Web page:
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Cooking the Books 2: The world could produce more food

OF COURSE WE CAN FEED THE WORLD – JUST LOOK AT ALL THE UNUSED SPACE” was the headline of a recent “opinion” article by Ross Clark in the Times (26 June, www.timesonline.co.uk/tol/comment/columnists/guest_contributors/article4214797.ece).

Clark, a supporter of the market (who thinks that any opponent of the free market is a Marxist), argues that food production has fallen, so causing the present shortages, because in previous decades it had been overproduced. It is of course obscene to talk of too much food being produced when there are millions in the world who are starving, but he means too much in relation to paying demand. Even so, his explanation exposes the irrational way in which the capitalist system works.

According to him:

“The reason for the fall in cereal production over 15 years has not been soil degradation or climate change: while crops yields are not increasing as fast as they were doing in the 1960s, they have still risen by 1-2 per cent per annum over the past 15 years. Rather, the decrease in production has been a straightforward response to overproduction. Remember the grain mountains of the 1980s? They resulted in a collapse in prices that in turn persuaded grain producers to contract their operation. Now that prices are rising again the opposite has happened: the FAO estimates that this year's wheat harvest will rise by 13 per cent as a result of extra planting, putting downward pressure on prices next year.”

He points out that today:

“the background to rising food prices is the shrinkage of global agriculture over the past decade and a half. Globally, less food is being produced on even less land than was the case in the early 1990s. Take the US, which according to the FAO was producing 1,210kg of cereals per person per year between 1990 and 1992 and 1,104 kg between 2001 and 2003. Or Canada, at one time the ‘world's bread basket’, where cereal production fell from 1,905 kg per person per year in 1990-92 to 1,384 kg in 2001-03.”

Given the current strong paying demand for food, the 1990s levels may well be reached again but this would satisfy only paying demand. What about those who cant pay?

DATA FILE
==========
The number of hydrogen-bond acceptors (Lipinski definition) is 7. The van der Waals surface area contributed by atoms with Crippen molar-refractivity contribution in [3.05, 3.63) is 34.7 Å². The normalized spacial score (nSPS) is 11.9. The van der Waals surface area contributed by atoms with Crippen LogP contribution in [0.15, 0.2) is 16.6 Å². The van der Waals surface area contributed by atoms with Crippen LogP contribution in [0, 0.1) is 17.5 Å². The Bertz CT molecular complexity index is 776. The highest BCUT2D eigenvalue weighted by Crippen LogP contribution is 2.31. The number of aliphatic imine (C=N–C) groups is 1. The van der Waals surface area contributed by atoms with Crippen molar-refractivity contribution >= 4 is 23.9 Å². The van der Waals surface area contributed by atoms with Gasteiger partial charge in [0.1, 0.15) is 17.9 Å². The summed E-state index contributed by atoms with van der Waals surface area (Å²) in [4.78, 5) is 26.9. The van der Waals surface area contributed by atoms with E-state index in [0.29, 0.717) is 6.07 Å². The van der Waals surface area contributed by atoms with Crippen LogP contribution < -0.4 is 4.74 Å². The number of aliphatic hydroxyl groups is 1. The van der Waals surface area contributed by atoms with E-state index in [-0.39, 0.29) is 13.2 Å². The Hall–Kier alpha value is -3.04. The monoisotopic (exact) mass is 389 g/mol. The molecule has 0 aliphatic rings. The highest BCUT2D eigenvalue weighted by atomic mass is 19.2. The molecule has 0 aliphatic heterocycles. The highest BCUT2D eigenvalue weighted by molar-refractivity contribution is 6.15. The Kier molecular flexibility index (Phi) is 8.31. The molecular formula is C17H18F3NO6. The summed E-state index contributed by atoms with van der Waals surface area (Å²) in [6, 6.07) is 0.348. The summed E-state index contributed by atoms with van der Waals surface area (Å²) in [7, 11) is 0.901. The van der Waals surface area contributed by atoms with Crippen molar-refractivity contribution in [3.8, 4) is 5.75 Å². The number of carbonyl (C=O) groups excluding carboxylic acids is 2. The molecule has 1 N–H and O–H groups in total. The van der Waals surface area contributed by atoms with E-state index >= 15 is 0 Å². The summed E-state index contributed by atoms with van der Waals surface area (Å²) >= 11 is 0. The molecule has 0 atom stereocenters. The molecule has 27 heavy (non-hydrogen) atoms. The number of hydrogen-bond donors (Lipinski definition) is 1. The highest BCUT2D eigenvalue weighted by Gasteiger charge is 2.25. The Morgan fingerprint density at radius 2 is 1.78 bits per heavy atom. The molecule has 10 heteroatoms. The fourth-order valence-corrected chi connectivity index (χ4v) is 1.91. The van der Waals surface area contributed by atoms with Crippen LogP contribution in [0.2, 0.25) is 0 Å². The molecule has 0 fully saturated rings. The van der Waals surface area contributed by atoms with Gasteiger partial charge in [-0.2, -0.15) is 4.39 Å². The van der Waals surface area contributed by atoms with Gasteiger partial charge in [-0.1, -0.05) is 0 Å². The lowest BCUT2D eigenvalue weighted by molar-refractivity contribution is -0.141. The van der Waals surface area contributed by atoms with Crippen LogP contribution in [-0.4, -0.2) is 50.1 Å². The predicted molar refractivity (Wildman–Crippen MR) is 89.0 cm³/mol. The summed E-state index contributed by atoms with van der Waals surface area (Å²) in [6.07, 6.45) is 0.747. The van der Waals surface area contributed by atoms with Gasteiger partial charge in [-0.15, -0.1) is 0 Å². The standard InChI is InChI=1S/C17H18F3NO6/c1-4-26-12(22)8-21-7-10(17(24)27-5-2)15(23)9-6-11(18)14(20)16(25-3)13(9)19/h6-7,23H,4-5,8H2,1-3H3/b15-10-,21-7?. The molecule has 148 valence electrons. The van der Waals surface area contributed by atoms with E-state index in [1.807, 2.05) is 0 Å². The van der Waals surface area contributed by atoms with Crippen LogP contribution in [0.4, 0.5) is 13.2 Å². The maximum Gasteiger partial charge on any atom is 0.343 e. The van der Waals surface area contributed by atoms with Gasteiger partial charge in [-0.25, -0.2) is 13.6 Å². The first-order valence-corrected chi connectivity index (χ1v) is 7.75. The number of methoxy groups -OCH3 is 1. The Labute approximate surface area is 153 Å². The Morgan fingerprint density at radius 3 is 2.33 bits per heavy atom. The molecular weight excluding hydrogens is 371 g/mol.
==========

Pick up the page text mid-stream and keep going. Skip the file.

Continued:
Though it is far from his intention, Clark provides information which shows that enough food could be produced to satisfy their food needs too. Of course it wont be, and never will be, under the capitalist market system which he supports. But it could be in a socialist world where production would no longer be limited to what can be sold.

Clark writes:

“the total landmass cultivated for arable crops in 2006, according Food and Agriculture Organisation of the United Nations (FAO), was 1.402 billion hectares - or 14 million sq km. In other words, all the world's cereals and vegetables are grown on an area equivalent to the USA and half of Canada. A further 34 million sq km - equivalent to the rest of North America, South America and two thirds of Australia - is given over to grazing, much of it extensive, unimproved grassland. The rest of the world - equivalent to the whole of Europe, Asia, Africa, Indonesia plus a third of Australia - is not used for food production in any way. Some of this land, of course, is desert, mountain or rainforest, which either cannot be used for agriculture at all or would require irrigation, engineering or clearance. But a vast amount of it could quite easily be converted into agriculture, but has until now not been needed.”

What does he mean has not been needed? Of course its been needed! What Clark means again is that it has not been needed to meet paying demand. Socialists say that it is needed to end world hunger but will only be able to be used for this when once the resources of the Earth have become the common heritage of all humanity. Thats the only basis on which these currently unused resources can be used to meet the food needs of everyone, not just of those who can afford to pay.